published Sunday, January 26th, 2014

UTC football looks to close out impressive class

UTC football commitments

Kennington Cadwell (Columbia, Ga.) 6-6, 280 OL

Octavious Davis (Oxford, Ala.) 6-2, 190 S

C.J. Fritz (McCallie) 5-11, 170 CB

Melvin Hill (Washington County) 5-8, 175 RB

Tavon Lawson (Munford, Ala.) 6-1, 190, S

Bailey Lenoir (East Hamilton) 6-4, 245 TE

Isaiah Mack (Northwest Whitfield) 6-2, 260 DL

Bingo Morton (Fairburn, Ga., Langston Hughes) 6-2, 195 WR

Montrell Pardue (Clarksville Northeast) 6-0, 185 LB/S

Branden Parker (Miller Grove, Ga.) 6-3, 250 OL

Penny Smith (Fulton) 6-2, 180 QB

Cam Walker (McCallie) 6-4, 245 TE-OL

Dale Warren (Stephenson, Ga.) 6-0, 205 LB

Tim Whatley (Columbus Carver) 6-0, 210 LB

Trevor Wright (Greeneville) 6-1, 175 WR-DB

Will Young (McGill-Toolen, Ala.) 6-2, 196 WR

While there's still work to do down the homestretch, with just one week remaining before NCAA football commitments officially join their chosen programs, the University of Tennessee at Chattanooga staff has put together one of the most talented incoming classes in recent memory.

Looking to add at least two and possibly four commitments this week, Mocs coaches are preparing to then switch their priority to guarding against last-minute defections before national signing day (Feb. 5).

As of Saturday evening, the UTC class was ranked second nationally among FCS programs behind Illinois State, according to 247sports.com.

By flipping coveted Fulton quarterback Penny Smith, who had been committed to Appalachian State, the Mocs now stand at 16 commitments. Possibly the most impressive stat for that group is that 11 of those chose UTC over offers from FBS programs.

While UTC coach Russ Huesman cannot speak about players until they have signed scholarship papers, he did acknowledge that as a class this one can continue to get the program closer to not only the FCS playoffs, but the ultimate goal.

"I think kids look at this place and they truly believe we can win a national championship here," Huesman said. "The biggest difference from a few years ago is that we aren't recruiting by telling them we're trying to get the program headed in the right direction. Now we're talking about being a playoff team and winning a national championship.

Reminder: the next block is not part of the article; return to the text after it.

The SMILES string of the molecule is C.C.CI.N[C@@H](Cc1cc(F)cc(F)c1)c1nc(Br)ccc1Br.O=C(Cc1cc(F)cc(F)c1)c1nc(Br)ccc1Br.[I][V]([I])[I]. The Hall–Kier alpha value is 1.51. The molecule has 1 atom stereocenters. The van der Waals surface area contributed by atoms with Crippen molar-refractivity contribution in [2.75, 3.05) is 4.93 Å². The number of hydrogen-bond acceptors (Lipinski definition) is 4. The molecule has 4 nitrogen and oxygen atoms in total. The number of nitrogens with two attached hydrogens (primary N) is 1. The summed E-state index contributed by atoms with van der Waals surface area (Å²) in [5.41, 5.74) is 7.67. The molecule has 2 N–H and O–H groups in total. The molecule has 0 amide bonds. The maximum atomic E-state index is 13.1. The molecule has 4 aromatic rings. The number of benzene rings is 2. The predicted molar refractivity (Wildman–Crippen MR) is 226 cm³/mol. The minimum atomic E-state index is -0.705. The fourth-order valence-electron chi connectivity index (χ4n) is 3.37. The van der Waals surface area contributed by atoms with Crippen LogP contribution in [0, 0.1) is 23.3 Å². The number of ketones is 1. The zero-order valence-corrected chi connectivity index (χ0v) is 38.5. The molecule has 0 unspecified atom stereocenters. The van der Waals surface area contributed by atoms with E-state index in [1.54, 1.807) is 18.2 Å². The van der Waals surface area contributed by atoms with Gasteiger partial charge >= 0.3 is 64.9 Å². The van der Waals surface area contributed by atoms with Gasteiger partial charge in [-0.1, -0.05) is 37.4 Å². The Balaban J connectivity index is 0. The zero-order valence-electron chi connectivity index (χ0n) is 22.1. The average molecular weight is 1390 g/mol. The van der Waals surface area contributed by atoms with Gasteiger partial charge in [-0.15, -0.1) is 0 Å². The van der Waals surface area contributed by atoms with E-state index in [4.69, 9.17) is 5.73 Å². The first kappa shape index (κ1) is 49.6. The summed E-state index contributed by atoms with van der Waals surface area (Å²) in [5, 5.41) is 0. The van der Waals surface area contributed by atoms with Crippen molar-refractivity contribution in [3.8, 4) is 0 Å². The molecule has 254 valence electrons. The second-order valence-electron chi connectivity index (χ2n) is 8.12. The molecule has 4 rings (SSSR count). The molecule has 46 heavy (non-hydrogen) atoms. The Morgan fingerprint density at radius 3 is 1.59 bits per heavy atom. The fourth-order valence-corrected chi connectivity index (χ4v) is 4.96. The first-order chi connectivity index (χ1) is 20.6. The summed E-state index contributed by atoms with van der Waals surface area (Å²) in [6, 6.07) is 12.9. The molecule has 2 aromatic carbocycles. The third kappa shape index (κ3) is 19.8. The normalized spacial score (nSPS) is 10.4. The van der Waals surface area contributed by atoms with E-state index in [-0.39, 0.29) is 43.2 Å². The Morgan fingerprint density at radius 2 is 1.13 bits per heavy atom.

"Kids are buying into where the program is and where it's headed. I don't mind hearing kids talking about winning a national championship here, because the coaches are talking about it, too. That's the goal. If we're not trying to win a national championship, something is wrong. We already have great players, and we have enough positive resources to attract more."

The wave of recruiting momentum is actually the continuation of positive vibes that resulted from an eight-win season and a share of the Southern Conference championship. Several of the current commitments said the fact that UTC is coming off a conference title and is a playoff-caliber team is one of the biggest reasons they chose the Mocs.

"I think the program has a bright future, and judging by the talent I saw that has already committed, I think we are going to be a playoff team and one that can make a run once we get there," Greeneville, Tenn., receiver and cornerback Trevor Wright said when he committed last week. "I want to be part of all of that."

The Mocs could take as many as 20 players on signing day, but if they don't reach that total it would leave space for potential transfers once FBS programs have processed players who no longer will be on their teams.

And while this class is already loaded with playmakers -- at least 10 played offensive skill positions in high school -- the Mocs also are looking to add one more running back, another receiver, a linebacker and possibly at least one more defensive lineman.

In what is already a well-rounded class that will fill immediate needs, two common threads have tied the recruits together, regardless of position: character and speed. The high school coaches for all of UTC's current commitments singled out their players' academics, character and leadership traits as being just as impressive as their on-field ability. And 11 of the future Mocs also have been prep track stars, including a couple of sprinters who competed in state championship events.

"The philosophy has always been to recruit speed," Huesman said. "We are an athletic football team already, and that's not just at the skill positions. We've got defensive linemen who can fly to the ball, and we wanted to continue bringing those type players in.

"The final piece to winning and winning big is doing the little things right, so we definitely emphasized finding character kids. Our staff is doing a great job."

Contact Stephen Hargis at shargis@timesfreepress.com or 423-757-6293.

about Stephen Hargis...

Stephen has covered local sports in the tri-state area for more than 24 years, having been with the Times Free Press since its inception, and has been an assistant sports editor since 2005. Stephen is among the most decorated writers in the TFP’s newsroom, winning numerous state, regional and national writing awards, including seven in 2013 and a combined 12 in the last two years. He was named one of the top 10 sports writers ...

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